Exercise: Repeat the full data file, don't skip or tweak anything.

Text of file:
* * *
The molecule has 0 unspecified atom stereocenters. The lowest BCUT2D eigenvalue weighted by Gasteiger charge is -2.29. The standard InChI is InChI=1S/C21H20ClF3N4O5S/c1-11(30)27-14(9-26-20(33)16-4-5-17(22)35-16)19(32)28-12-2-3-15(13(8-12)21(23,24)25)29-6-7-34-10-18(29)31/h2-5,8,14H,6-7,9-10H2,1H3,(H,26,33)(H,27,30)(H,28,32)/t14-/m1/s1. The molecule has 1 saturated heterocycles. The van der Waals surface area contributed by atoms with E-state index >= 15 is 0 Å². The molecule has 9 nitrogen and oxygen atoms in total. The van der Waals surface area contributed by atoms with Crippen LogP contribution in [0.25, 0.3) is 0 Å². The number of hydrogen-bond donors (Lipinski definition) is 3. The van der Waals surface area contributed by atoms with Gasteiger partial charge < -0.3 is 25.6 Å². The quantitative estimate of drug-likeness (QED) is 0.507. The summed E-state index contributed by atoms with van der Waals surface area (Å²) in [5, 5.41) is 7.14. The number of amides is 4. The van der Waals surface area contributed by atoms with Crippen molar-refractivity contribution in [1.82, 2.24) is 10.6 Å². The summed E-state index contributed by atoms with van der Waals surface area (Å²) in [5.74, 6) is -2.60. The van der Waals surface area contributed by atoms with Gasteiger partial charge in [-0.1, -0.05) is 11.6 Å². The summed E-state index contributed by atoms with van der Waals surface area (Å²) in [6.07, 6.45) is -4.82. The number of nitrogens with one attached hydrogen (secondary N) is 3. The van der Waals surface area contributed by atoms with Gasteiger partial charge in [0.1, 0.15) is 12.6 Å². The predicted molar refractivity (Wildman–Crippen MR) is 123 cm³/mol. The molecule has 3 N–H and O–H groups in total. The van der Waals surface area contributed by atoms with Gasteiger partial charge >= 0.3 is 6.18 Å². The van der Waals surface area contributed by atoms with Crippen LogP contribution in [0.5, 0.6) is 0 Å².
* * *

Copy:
The molecule has 0 unspecified atom stereocenters. The lowest BCUT2D eigenvalue weighted by Gasteiger charge is -2.29. The standard InChI is InChI=1S/C21H20ClF3N4O5S/c1-11(30)27-14(9-26-20(33)16-4-5-17(22)35-16)19(32)28-12-2-3-15(13(8-12)21(23,24)25)29-6-7-34-10-18(29)31/h2-5,8,14H,6-7,9-10H2,1H3,(H,26,33)(H,27,30)(H,28,32)/t14-/m1/s1. The molecule has 1 saturated heterocycles. The van der Waals surface area contributed by atoms with E-state index >= 15 is 0 Å². The molecule has 9 nitrogen and oxygen atoms in total. The van der Waals surface area contributed by atoms with Crippen LogP contribution in [0.25, 0.3) is 0 Å². The number of hydrogen-bond donors (Lipinski definition) is 3. The van der Waals surface area contributed by atoms with Gasteiger partial charge < -0.3 is 25.6 Å². The quantitative estimate of drug-likeness (QED) is 0.507. The summed E-state index contributed by atoms with van der Waals surface area (Å²) in [5, 5.41) is 7.14. The number of amides is 4. The van der Waals surface area contributed by atoms with Crippen molar-refractivity contribution in [1.82, 2.24) is 10.6 Å². The summed E-state index contributed by atoms with van der Waals surface area (Å²) in [5.74, 6) is -2.60. The van der Waals surface area contributed by atoms with Gasteiger partial charge in [-0.1, -0.05) is 11.6 Å². The summed E-state index contributed by atoms with van der Waals surface area (Å²) in [6.07, 6.45) is -4.82. The number of nitrogens with one attached hydrogen (secondary N) is 3. The van der Waals surface area contributed by atoms with Gasteiger partial charge in [0.1, 0.15) is 12.6 Å². The predicted molar refractivity (Wildman–Crippen MR) is 123 cm³/mol. The molecule has 3 N–H and O–H groups in total. The van der Waals surface area contributed by atoms with Gasteiger partial charge >= 0.3 is 6.18 Å². The van der Waals surface area contributed by atoms with Crippen LogP contribution in [0.5, 0.6) is 0 Å².